Preached by Revd Philippa White, Cathedral Precentor, on Sunday 21st April 2024.

(Image: A fifth century mosaic of Jesus the Good Shepherd from the mausoleum of Galla Placidia, Ravenna, Italy. Photo: Petar Milošević)

It will not have escaped your notice that I am not the Dean. As Zack said before the service, unfortunately she’s not well and can’t be here to preach. She sends her love and wishes she could be here. 

If she had been here, she would have preached a very beautiful sermon entitled ‘Jesus wants you to be a sheep: Part II,’ and I hope we can make space for her to preach that to us later in the summer. She would have said that while some of us are sometimes called to live out some of the ministry of Jesus the Good Shepherd, we are, in fact, not Jesus. We are not the Good Shepherd; we are the sheep. 

We might – and now we’re in my sermon – want to be the Good Shepherd; we might even be tempted to try. There’s a clergy cliché (when is there not?) for those moments when we see our friends and colleagues falling into that temptation – we say ‘There is a Redeemer. And it’s not you.’ 

The temptation to try to be the Redeemer is a strong one. It often comes from a good place: a place of seeing the pain of the world and feeling a need to make a difference. It might come from confidence in our own abilities, or it might – paradoxically – come from a lack of confidence in our worthiness. We might try to be the Good Shepherd because we think we’re too good to be a silly sheep; but we might also try to be the Good Shepherd because we think we don’t deserve to be a sheep that gets looked after. Humans are complex and human motivation is murky; but whatever the motivation, humans are never going to be called to be the Good Shepherd. And following the temptation to try is never going to work in the long run. We are setting ourselves up for failure and disappointment.  

Not just the failure of our plans, not just our own disappointment and the disappointment of those we are trying to shepherd – but also failure to develop the life and calling that God does have for us. Not as the Good Shepherd, but as good sheep. Not as the Redeemer, but as the redeemed.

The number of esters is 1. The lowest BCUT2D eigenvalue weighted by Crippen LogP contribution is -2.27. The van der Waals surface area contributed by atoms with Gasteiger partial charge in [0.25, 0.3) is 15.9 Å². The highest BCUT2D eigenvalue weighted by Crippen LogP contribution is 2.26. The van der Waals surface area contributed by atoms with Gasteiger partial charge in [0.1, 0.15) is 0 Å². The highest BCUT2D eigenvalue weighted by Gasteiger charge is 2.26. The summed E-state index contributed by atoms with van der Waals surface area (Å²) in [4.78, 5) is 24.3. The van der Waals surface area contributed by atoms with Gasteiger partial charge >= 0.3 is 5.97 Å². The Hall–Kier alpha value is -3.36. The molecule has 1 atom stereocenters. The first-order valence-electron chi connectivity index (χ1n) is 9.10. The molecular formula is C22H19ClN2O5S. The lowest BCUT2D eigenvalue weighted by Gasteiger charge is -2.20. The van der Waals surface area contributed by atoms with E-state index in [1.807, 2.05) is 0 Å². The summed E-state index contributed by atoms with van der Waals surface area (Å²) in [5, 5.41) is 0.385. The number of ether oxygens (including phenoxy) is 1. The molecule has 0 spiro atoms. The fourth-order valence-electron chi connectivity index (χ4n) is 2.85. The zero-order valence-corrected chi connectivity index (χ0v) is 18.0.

There is, I think, a second temptation – the shadow of this. And that’s the temptation that comes from fear and despair, the temptation to ignore God’s call. Looking at the world, or at human sinfulness, or at our own mixed motivation and propensity to sin, we might feel too small; too insignificant; too broken; too tired; too frightened to allow God to speak to us through the needs of the world. When we fall into this temptation, we might be only too aware that we are not the Redeemer; that there is no way for us to be the Good Shepherd. But if we allow that to cast us into despair, if it makes us give up on the idea of ever doing anything, we are not so much sheep as stones. 

Jesus wants us to be a sheep – not either a shepherd or a stone. Jesus calls us to notice the twin temptations to think we can be of use to God, and to fear that we can’t. Jesus calls us to resist both the temptation to dress our sheepy selves up in a shepherd costume and try to find the good pasture for ourselves, and the temptation to curl into a ball and pretend we are an inanimate object, with no power or responsibility. Jesus calls us to recognize both of these for what they are: failures to engage with the world as it is, with ourselves as we are, with God as God calls us.